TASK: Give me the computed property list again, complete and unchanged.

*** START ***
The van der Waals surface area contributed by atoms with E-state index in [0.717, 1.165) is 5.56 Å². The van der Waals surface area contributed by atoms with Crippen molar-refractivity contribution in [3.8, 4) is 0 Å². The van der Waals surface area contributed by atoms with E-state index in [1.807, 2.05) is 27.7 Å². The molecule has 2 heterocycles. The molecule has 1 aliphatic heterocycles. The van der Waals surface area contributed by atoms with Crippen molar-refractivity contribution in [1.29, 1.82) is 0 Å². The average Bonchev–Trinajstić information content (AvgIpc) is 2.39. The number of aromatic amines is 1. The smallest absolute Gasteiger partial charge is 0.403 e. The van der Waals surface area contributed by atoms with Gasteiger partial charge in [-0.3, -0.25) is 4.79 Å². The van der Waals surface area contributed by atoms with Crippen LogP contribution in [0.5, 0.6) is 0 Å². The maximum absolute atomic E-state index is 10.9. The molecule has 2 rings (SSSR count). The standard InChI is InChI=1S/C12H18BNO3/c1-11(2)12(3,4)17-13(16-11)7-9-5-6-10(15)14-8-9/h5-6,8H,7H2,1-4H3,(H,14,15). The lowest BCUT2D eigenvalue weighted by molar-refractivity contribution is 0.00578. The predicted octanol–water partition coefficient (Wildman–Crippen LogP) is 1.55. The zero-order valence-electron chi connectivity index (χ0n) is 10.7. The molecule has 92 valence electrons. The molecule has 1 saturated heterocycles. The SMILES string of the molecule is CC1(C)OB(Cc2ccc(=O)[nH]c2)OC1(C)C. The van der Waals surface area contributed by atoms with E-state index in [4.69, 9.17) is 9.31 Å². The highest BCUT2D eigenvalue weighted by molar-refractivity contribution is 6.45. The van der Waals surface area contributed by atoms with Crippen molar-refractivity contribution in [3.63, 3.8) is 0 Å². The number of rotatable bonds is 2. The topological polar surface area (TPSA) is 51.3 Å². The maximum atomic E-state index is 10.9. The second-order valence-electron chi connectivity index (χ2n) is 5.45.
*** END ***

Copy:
The van der Waals surface area contributed by atoms with E-state index in [0.717, 1.165) is 5.56 Å². The van der Waals surface area contributed by atoms with Crippen molar-refractivity contribution in [3.8, 4) is 0 Å². The van der Waals surface area contributed by atoms with E-state index in [1.807, 2.05) is 27.7 Å². The molecule has 2 heterocycles. The molecule has 1 aliphatic heterocycles. The van der Waals surface area contributed by atoms with Crippen molar-refractivity contribution in [1.29, 1.82) is 0 Å². The average Bonchev–Trinajstić information content (AvgIpc) is 2.39. The number of aromatic amines is 1. The smallest absolute Gasteiger partial charge is 0.403 e. The van der Waals surface area contributed by atoms with Gasteiger partial charge in [-0.3, -0.25) is 4.79 Å². The van der Waals surface area contributed by atoms with Crippen LogP contribution in [0.5, 0.6) is 0 Å². The maximum absolute atomic E-state index is 10.9. The molecule has 2 rings (SSSR count). The standard InChI is InChI=1S/C12H18BNO3/c1-11(2)12(3,4)17-13(16-11)7-9-5-6-10(15)14-8-9/h5-6,8H,7H2,1-4H3,(H,14,15). The lowest BCUT2D eigenvalue weighted by molar-refractivity contribution is 0.00578. The predicted octanol–water partition coefficient (Wildman–Crippen LogP) is 1.55. The zero-order valence-electron chi connectivity index (χ0n) is 10.7. The molecule has 92 valence electrons. The molecule has 1 saturated heterocycles. The SMILES string of the molecule is CC1(C)OB(Cc2ccc(=O)[nH]c2)OC1(C)C. The van der Waals surface area contributed by atoms with E-state index in [4.69, 9.17) is 9.31 Å². The highest BCUT2D eigenvalue weighted by molar-refractivity contribution is 6.45. The van der Waals surface area contributed by atoms with Crippen molar-refractivity contribution in [3.63, 3.8) is 0 Å². The number of rotatable bonds is 2. The topological polar surface area (TPSA) is 51.3 Å². The maximum atomic E-state index is 10.9. The second-order valence-electron chi connectivity index (χ2n) is 5.45.